The Art of Self-Defense Suffers from an Abundance of Irony 

click to enlarge Imogen Poots and Jesse Eisenberg in The Art of Self Defense.

BLEECKER STREET

Imogen Poots and Jesse Eisenberg in The Art of Self Defense.

The age of irony, the prevailing sentiment of the 1990s, reached a turning point in the spring of 1996 when Homer Simpson went on stage with the Smashing Pumpkins. His act, which consisted of getting hit in the belly by a cannonball, provoked the following exchange between two young audience members:

Youth 1: "Oh, here comes that cannonball guy. He's cool."

Youth 2: "Are you being sarcastic, dude?"

Youth 1 (shrugging sadly): "I don't even know anymore."

The zeitgeist, shaken by the realization that no aspect of reality could escape becoming a Simpsons joke, doubled down; where the voice of irony once said, "Look, here is a thing that people once took seriously," the New Irony simply said, "Look, here is a thing." Don't worry, Simpsons kid; you don't have to know anymore.

The Art of Self-Defense is steeped in the no-longer-all-that-new irony. It's an odd and ultimately unsatisfying film, a Kafkaesque fable about violence and masculinity told with a cold archness that shifts from lightly comic to cold indifference. It's a calculated exercise in anti-sentimentality, content to put its characters through strange, inexplicable events without expecting much of a reaction on the part of the viewer. You can find its hero and his numerous ordeals mildly amusing, but you're not expected to care.

Jesse Eisenberg, in some ways ideally suited for the role, plays Casey Davies, a meek bookkeeper so reserved that he's studying French but focusing on translating phrases like "I don't want any trouble." Walking out late at night to buy dog food for his beloved dachshund (the oversized bag is simply labeled "Dog Food" – a nod to the generic products of Repo Man?), Casey is attacked by a gang of motorcyclists and beaten into unconsciousness.

Upon recovery, Casey contemplates buying a handgun (the film contains several jokes about the danger of handguns but remains somewhat ambiguously awestruck by them) but takes a different path when he stumbles across a local karate school. Dominated by a charismatic sensei (Alessandro Nivola, who is both admirably restrained and convincingly oily), the school offers Casey a new, hyper-masculine world, one where people described karate moves in terms like "think of it as you striking my foot with your body," and speak so quietly they make the hosts of an average ASMR video sound like Gilbert Gottfried.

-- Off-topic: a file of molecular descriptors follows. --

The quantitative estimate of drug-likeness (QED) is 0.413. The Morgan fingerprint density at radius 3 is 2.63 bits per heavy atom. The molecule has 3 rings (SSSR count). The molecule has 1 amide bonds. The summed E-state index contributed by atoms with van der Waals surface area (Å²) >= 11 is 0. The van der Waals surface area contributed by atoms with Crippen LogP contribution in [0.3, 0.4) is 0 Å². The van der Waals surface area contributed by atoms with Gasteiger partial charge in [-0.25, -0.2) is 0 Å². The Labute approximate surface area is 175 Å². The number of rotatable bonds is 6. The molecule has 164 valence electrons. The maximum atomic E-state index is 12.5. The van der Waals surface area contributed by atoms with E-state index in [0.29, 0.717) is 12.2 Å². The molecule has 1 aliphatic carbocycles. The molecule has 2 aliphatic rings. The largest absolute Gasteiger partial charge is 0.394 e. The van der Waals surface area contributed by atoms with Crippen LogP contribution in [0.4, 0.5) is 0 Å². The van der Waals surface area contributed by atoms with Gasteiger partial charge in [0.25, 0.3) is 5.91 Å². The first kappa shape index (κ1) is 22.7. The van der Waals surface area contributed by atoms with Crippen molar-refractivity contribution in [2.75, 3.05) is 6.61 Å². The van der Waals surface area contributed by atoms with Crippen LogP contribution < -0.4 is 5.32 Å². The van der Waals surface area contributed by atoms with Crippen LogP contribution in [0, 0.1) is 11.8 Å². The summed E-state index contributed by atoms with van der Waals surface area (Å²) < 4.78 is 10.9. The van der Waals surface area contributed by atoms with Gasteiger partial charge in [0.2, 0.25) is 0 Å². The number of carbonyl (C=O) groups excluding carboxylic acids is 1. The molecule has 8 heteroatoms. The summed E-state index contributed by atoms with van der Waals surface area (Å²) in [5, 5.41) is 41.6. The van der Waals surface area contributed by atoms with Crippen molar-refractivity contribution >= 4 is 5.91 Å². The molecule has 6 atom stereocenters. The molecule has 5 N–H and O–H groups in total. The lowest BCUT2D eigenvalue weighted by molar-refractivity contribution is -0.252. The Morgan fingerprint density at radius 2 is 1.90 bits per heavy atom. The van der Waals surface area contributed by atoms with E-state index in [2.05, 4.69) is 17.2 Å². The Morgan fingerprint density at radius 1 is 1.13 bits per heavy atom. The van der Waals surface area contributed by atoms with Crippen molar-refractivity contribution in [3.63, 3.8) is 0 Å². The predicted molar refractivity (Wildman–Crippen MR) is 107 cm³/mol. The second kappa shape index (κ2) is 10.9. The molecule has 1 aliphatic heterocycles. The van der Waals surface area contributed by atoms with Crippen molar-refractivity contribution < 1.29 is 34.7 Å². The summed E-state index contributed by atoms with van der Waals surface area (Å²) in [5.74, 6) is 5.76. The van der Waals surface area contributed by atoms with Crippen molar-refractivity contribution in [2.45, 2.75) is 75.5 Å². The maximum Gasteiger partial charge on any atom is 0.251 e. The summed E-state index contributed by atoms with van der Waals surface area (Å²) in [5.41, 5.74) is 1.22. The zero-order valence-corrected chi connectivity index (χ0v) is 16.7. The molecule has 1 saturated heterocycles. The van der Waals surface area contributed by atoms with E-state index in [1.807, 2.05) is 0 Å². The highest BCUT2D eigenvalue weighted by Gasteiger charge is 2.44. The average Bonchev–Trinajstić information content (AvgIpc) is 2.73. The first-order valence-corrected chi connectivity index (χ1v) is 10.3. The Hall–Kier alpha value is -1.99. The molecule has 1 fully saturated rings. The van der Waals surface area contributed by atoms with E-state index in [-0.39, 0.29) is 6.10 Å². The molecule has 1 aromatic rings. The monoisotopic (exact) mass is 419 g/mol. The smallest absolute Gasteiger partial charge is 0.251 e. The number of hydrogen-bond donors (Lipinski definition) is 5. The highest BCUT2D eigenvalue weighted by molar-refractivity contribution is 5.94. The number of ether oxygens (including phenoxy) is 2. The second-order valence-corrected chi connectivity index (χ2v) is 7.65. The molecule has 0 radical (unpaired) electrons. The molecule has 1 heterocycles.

Casey is rapidly hooked, identifying so intensely with his status as a yellow belt that he only buys yellow items when shopping for groceries. Drawn into the sensei's inner circle, he's seduced by the violence and the sense of belonging and almost unaware of the increasingly strange behavior around him. The first half of the film shows Casey's spiritual (in a very loose sense) growth; the second pulls him into a more tangled plot involving blackmail, revenge and psychological terror. He's both monster and victim; the film doesn't take sides, treating both possibilities as casual jokes.

The Art of Self-Defense is essentially a one-joke movie, the joke being that the characters are passive and emotionless even in the most intense moments. The performers rise to the challenge of keeping their straightest faces (Imogen Poots is especially good in a relatively thankless role as the dojo's sole female student), a self-defeating project given the film's intentionally aloof tone. Director Riley Stearns has created such a self-consciously cool atmosphere that the film ultimately conveys nothing more than a kind of self-admiration. It respects its own smug cleverness but feels nothing but contempt for its gullible puppet characters. Is The Art of Self-Defense being sarcastic, dude? It's a film for people who think sarcasm is better than having no voice at all.

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